On Thursday, July 2 at 4:00 pm US-EDT, we presented the ninth LIVE episode of the new LearningRevolution.com weekly interview series, REINVENTING SCHOOL. If you miss the LIVE show, we post the edited version here by Monday over the weekend.
This week, REINVENTING SCHOOL addressed the relationship between learning and faith (spirituality, religion, and similar topics). Dr. Harold Koenig, M.D. has been studying this relationship for most of his professional career. He is a Professor of Psychiatry and Behavioral Sciences, Associate Professor of Medicine, and Senior Fellow in the Center for the Study of Aging and Human Development at Duke University. Danielle Vella joined us from her home base in Malta where she is the Director of Reconciliation and Social Cohesion for the Jesuit Refugee Service. Prodip Philip Mrong has been ordained a transitional deacon for the Diocese of Mymensingh, Bangladesh.
Dr. Harold Koenig completed his undergraduate education at Stanford University, nursing school at San Joaquin Delta College, medical school training at the University of California at San Francisco, and geriatric medicine, psychiatry, and biostatistics training at Duke University Medical Center. He is currently board-certified in general psychiatry, and formerly boarded in family medicine, geriatric medicine, and geriatric psychiatry, and is on the faculty at Duke as Professor of Psychiatry and Behavioral Sciences, and Associate Professor of Medicine. He is also an Adjunct Professor in the Department of Medicine at King Abdulaziz University, Jeddah, Saudi Arabia, and Adjunct Professor in the School of Public Health at Ningxia Medical University, Yinchuan, People’s Republic of China. Dr. Koenig is Director of the Center for Spirituality, Theology, and Health at Duke University Medical Center, and has published extensively in the fields of mental health, geriatrics, and religion, with more than 500 scientific peer-reviewed publications, nearly 100 book chapters, and over 50 books in print or preparation. His research on religion, health, and ethical issues in medicine has been featured on dozens of national and international TV news programs. Dr. Koenig has given testimony before the U.S. Senate (1998) and U.S. House of Representatives (2008) concerning the benefits of religion and spirituality on public health and travels widely to give seminars and workshops on this topic. His latest books are a series on religion and mental health (Catholic Christianity, Protestant Christianity, Judaism, Islam, Hinduism, and Buddhism. His research interest of late focuses on the assessment and diagnosis of Moral Injury (MI) and the development of spiritually-integrated interventions to treat MI in Active Duty Military, Veterans, health care professionals, and corporate employees. https://www.ncbi.nlm.nih.gov/pmc/articles/PMC7224109/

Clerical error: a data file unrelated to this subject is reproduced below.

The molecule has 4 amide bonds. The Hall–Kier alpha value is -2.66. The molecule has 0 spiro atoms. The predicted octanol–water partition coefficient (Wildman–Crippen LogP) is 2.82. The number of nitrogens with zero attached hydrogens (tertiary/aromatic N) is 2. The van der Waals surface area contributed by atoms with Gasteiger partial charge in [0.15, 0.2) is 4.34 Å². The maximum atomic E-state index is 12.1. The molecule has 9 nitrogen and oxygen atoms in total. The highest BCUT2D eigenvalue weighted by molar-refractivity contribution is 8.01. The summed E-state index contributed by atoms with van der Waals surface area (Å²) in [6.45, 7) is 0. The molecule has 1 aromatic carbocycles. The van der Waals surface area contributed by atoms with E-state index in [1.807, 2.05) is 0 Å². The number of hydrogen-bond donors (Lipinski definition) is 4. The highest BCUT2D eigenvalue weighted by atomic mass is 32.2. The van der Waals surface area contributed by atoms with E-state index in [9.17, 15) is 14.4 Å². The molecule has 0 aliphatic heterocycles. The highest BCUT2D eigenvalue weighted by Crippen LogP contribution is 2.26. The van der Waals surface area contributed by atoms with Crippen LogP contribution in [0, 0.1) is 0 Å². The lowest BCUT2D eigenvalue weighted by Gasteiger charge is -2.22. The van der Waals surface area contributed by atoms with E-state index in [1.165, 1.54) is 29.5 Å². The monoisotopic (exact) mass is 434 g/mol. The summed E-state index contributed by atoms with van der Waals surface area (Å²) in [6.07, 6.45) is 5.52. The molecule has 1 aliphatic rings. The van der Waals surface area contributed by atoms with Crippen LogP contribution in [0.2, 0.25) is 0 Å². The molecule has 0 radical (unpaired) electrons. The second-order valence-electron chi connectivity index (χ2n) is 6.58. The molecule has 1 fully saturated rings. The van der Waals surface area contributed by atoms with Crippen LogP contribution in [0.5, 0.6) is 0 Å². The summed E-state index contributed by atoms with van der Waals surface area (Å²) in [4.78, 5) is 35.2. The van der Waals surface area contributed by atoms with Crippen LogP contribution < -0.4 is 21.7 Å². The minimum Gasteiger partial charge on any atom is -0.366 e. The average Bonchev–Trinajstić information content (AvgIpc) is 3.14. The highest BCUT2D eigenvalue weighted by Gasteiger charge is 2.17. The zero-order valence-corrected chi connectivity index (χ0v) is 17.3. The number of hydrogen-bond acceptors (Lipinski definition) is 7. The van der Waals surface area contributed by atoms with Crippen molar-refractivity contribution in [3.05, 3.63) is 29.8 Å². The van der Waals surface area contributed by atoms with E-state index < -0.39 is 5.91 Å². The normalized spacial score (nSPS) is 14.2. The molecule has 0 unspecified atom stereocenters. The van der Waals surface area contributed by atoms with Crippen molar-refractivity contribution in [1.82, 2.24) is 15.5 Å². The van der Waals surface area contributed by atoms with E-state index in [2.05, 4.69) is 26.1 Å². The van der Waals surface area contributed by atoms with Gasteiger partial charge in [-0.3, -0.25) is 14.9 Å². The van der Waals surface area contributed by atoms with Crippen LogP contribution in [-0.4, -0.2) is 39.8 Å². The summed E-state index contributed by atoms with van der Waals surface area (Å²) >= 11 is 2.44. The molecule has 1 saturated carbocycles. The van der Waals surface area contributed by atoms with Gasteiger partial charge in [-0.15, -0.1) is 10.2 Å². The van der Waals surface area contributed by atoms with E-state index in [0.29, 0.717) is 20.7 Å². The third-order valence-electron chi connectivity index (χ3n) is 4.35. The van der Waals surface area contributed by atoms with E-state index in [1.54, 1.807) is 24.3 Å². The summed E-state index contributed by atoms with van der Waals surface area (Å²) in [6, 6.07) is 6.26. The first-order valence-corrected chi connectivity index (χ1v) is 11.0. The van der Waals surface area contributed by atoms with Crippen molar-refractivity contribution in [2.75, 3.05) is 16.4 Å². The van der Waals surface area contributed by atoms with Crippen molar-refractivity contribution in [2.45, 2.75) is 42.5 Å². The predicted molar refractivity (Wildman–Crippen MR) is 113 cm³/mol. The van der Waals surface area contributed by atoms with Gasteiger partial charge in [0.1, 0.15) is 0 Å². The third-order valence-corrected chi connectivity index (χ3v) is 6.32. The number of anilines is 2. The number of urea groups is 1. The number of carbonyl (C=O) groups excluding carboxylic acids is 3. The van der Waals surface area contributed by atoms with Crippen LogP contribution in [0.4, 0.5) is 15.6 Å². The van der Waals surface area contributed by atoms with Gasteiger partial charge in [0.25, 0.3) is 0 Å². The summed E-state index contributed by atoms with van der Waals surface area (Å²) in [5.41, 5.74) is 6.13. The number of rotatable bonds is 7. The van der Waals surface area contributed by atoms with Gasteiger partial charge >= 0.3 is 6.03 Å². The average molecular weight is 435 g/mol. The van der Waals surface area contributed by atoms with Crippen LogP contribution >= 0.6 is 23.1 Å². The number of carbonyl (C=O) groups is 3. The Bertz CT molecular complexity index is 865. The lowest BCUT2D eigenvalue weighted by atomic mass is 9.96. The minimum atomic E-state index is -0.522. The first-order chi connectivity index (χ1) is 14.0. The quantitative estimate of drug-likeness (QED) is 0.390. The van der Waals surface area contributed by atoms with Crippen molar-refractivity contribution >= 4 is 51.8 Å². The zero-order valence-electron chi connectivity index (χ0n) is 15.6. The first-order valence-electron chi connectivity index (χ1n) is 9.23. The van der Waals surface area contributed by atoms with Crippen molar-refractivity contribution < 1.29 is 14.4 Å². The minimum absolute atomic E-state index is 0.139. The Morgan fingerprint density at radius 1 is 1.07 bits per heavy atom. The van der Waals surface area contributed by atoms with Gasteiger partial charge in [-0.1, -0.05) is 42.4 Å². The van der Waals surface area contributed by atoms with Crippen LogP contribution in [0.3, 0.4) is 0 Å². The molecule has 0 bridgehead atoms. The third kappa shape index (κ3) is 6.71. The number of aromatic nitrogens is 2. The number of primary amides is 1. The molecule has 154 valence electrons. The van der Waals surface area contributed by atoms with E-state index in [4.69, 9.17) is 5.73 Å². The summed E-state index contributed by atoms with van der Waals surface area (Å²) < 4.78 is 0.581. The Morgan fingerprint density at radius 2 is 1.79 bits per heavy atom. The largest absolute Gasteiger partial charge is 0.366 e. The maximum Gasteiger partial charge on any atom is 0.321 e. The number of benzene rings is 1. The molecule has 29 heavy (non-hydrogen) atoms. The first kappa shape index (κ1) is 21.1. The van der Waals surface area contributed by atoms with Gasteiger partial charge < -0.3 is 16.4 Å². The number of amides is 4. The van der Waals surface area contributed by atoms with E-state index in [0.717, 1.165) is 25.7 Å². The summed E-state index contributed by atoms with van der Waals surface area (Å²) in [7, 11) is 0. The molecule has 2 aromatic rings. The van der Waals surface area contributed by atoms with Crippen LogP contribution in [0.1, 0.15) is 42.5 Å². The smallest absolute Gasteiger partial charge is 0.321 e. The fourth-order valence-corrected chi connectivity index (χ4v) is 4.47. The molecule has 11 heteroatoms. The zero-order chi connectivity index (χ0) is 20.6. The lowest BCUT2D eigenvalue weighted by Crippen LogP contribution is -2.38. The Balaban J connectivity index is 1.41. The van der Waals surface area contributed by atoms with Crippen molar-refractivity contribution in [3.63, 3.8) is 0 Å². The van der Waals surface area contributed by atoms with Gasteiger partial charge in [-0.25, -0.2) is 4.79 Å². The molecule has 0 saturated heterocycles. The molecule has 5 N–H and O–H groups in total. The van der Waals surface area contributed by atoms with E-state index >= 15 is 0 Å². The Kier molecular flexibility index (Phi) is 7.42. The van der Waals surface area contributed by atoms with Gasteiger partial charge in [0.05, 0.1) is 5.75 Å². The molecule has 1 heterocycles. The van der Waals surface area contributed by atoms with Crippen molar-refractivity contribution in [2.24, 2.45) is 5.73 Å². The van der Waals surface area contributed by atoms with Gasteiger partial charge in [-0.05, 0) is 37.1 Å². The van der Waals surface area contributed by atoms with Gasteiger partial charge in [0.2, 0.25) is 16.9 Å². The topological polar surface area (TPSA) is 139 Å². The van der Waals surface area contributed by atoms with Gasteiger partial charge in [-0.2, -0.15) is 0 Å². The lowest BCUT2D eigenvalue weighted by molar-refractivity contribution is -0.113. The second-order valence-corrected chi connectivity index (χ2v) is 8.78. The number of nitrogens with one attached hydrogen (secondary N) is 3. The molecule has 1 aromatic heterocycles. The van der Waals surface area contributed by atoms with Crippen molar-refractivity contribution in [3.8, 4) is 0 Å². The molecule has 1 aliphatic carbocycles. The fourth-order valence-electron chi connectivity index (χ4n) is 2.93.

Daniella Vella serves as the Director of Reconciliation and Social cohesion for the Jesuit Refugee Service (JRS). She has also served as publication coordinator for JRS, editor and writer for the African Jesuit AIDS Network and Canadian Jesuits International, a reporter for Vatican Radio, and a contributor to The Tablet, Times of Malta, and Asia News. She is author of Dying to Live: Stories from Refugees on the Road to Freedom (2020). http://www.jrsmalta.org/content.aspx?id=405538#.Xv3gxC-ZPOR